Chance Finds Us

Time and the city (Middlesbrough)

Birthdays are always occasions to take stock of where a person is in life. On mine (one with a 9 at the end, which can only mean a milestone is a year away) I find myself in Middlesbrough, a city I seem to visit annually, at least over the last three years. Middlesbrough reminds me of Detroit – it wears its ruination like a moth-eaten evening gown. I remember last year arriving at the venue where I was about to do a reading; the sat nav informed me ‘you have arrived at your destination’ and before me was a scrubby bit of wasteland with a tethered horse. I was five minutes away from the main train station, in the centre of town, but ‘over the border’, the term for what I now know is the wilds of Middlesbrough (or as us Americans say, ‘the wrong side of the tracks’), once a dangerous and renegade part of town, but now attempting regeneration.

I started off at mima to see not only an amazing exhibition of later works by Louise Bourgeois, but also a group show of local artists entitled Chance Finds Us. The name, as you might imagine, references a ‘ritualised approach to making work’, to quote the curators Anna Vibeke Mou and Nick Kennedy (both of whom are included in the show), adopting chance operations as part of their practice. Many of the works are informed by travel. Rachael Clewlow’s diptych 133.52 Miles Walked, Key (Explorer 306/OL26) comprises one panel of densely-painted horizontal stripes, and another of spherical forms  which extend like a DNA model over a grid. The works are linked: both chart a series of colour-coded walks around Middlesbrough in which the artist records a new location every minute (a notebook covered in minute handwriting lists the destinations) carefully written out in the ruled lines alongside each stripe in one canvas – each stripe, a different location, is assigned a new colour – in the other, shown as a mapped grid of discs in corresponding colours.

The attention to detail is painstaking and obsessive – it plots a journey not by a map (which has its own specific coloured codes) but by a rainbow of possibilities – why go on this journey and not another? How might you chart the movements of one person over a given period of time?

As if to attempt to answer those questions, I participated on a walk of Middlesbrough’s cultural landmarks led by the local poet p.a. morbid. Morbid was brought up in the city, and brings not only his personal marking of the changes in topography to bear, but a growing assemblage of history and image, both official and unofficial, of the way the city has altered in the last 200 years. Again, the comparison to Detroit is apt – Middlesbrough grew rich on shipping, had a peak in its fortunes in Victorian times, and experienced a dramatic shift in fate from the end of the second world war.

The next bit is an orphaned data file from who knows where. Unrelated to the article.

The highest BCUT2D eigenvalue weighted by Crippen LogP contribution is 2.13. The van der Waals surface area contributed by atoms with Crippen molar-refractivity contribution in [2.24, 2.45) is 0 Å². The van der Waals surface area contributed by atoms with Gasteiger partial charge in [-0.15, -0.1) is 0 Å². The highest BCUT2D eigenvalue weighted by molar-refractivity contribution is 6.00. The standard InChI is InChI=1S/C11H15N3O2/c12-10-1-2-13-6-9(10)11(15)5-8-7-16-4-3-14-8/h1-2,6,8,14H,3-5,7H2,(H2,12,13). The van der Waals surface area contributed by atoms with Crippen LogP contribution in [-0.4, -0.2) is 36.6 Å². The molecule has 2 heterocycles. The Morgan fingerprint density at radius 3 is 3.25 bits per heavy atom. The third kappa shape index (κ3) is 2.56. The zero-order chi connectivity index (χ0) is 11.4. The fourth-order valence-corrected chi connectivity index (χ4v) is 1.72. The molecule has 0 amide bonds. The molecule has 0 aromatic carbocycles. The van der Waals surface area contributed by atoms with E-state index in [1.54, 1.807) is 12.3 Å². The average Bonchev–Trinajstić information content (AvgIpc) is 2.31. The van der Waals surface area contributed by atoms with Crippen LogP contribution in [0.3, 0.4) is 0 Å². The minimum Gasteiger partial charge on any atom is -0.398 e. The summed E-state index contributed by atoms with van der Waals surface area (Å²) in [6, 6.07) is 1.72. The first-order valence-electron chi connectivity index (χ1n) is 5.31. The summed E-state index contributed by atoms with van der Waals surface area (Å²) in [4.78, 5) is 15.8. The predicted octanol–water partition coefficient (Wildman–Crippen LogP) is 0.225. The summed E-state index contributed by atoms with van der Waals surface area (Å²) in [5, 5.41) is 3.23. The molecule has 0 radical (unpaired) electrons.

What Morbid showed us on the walk was not what is – the things we could see around us – but what has been, what might be again. Story after story involved destruction – by accidental fire, by council ‘improvements’, by a misguided sense of what would be appropriate at the time. He was armed with a collection of black and white images of extraordinary and grand Victorian structures that stood on the sites of ugly 60s and 70s office blocks. The grand city could still be glimpsed in the old Town Hall (still standing but empty and derelict), the Customs House, the Empire Theatre. A lesson in what should be cherished and protected in case it is lost.

As we walked, the mima show was still in my mind, especially the work of Nick Kennedy. His piece for the exhibition, Timecaster, presents a gathering of clear-domed discs, each encasing a piece of white paper, an exposed clock mechanism, with a silver lead attached to its moving second hand. As the hand revolves, it leaves an intricate spirographic pattern on the sheet – over the course of the exhibition the marks will grow darker and darker as the second hand makes its sweep.

It occurs to me that what time does is darken our mark (certainly with each birthday). This can be seen as a negative: the darker the mark, the more it loses its intricacy, its definition, until we are left with just a solid mass of black. But you might also say this is positive: the darker the mark, the more indelible. The more we repeat our stories of place and what happened there, the more they become ingrained in us.